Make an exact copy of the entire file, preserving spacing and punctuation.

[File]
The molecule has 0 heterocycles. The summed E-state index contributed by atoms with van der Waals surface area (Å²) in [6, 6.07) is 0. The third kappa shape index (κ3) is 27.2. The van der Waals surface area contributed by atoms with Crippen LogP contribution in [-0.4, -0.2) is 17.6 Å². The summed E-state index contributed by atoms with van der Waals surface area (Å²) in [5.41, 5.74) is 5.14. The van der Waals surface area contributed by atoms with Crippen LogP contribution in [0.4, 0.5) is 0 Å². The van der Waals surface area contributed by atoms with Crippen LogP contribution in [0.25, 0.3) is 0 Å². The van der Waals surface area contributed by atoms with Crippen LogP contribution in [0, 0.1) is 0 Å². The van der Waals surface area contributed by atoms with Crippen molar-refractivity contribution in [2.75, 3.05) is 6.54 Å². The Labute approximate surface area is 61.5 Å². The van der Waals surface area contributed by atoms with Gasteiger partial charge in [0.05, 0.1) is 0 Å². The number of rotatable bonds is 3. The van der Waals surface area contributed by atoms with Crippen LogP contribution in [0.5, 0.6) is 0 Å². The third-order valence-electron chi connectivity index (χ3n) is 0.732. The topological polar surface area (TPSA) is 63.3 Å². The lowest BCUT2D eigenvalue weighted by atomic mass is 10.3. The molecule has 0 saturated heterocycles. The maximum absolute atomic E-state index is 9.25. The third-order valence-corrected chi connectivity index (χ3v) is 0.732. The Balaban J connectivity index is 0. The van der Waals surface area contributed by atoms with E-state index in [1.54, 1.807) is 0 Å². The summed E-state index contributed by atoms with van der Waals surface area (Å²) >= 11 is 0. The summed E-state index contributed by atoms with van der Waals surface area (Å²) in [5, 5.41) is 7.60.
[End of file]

The molecule has 0 heterocycles. The summed E-state index contributed by atoms with van der Waals surface area (Å²) in [6, 6.07) is 0. The third kappa shape index (κ3) is 27.2. The van der Waals surface area contributed by atoms with Crippen LogP contribution in [-0.4, -0.2) is 17.6 Å². The summed E-state index contributed by atoms with van der Waals surface area (Å²) in [5.41, 5.74) is 5.14. The van der Waals surface area contributed by atoms with Crippen LogP contribution in [0.4, 0.5) is 0 Å². The van der Waals surface area contributed by atoms with Crippen LogP contribution in [0.25, 0.3) is 0 Å². The van der Waals surface area contributed by atoms with Crippen LogP contribution in [0, 0.1) is 0 Å². The van der Waals surface area contributed by atoms with Crippen molar-refractivity contribution in [2.75, 3.05) is 6.54 Å². The Labute approximate surface area is 61.5 Å². The van der Waals surface area contributed by atoms with Gasteiger partial charge in [0.05, 0.1) is 0 Å². The number of rotatable bonds is 3. The van der Waals surface area contributed by atoms with Crippen LogP contribution in [0.5, 0.6) is 0 Å². The third-order valence-electron chi connectivity index (χ3n) is 0.732. The topological polar surface area (TPSA) is 63.3 Å². The lowest BCUT2D eigenvalue weighted by atomic mass is 10.3. The molecule has 0 saturated heterocycles. The maximum absolute atomic E-state index is 9.25. The third-order valence-corrected chi connectivity index (χ3v) is 0.732. The Balaban J connectivity index is 0. The van der Waals surface area contributed by atoms with E-state index in [1.54, 1.807) is 0 Å². The summed E-state index contributed by atoms with van der Waals surface area (Å²) >= 11 is 0. The summed E-state index contributed by atoms with van der Waals surface area (Å²) in [5, 5.41) is 7.60.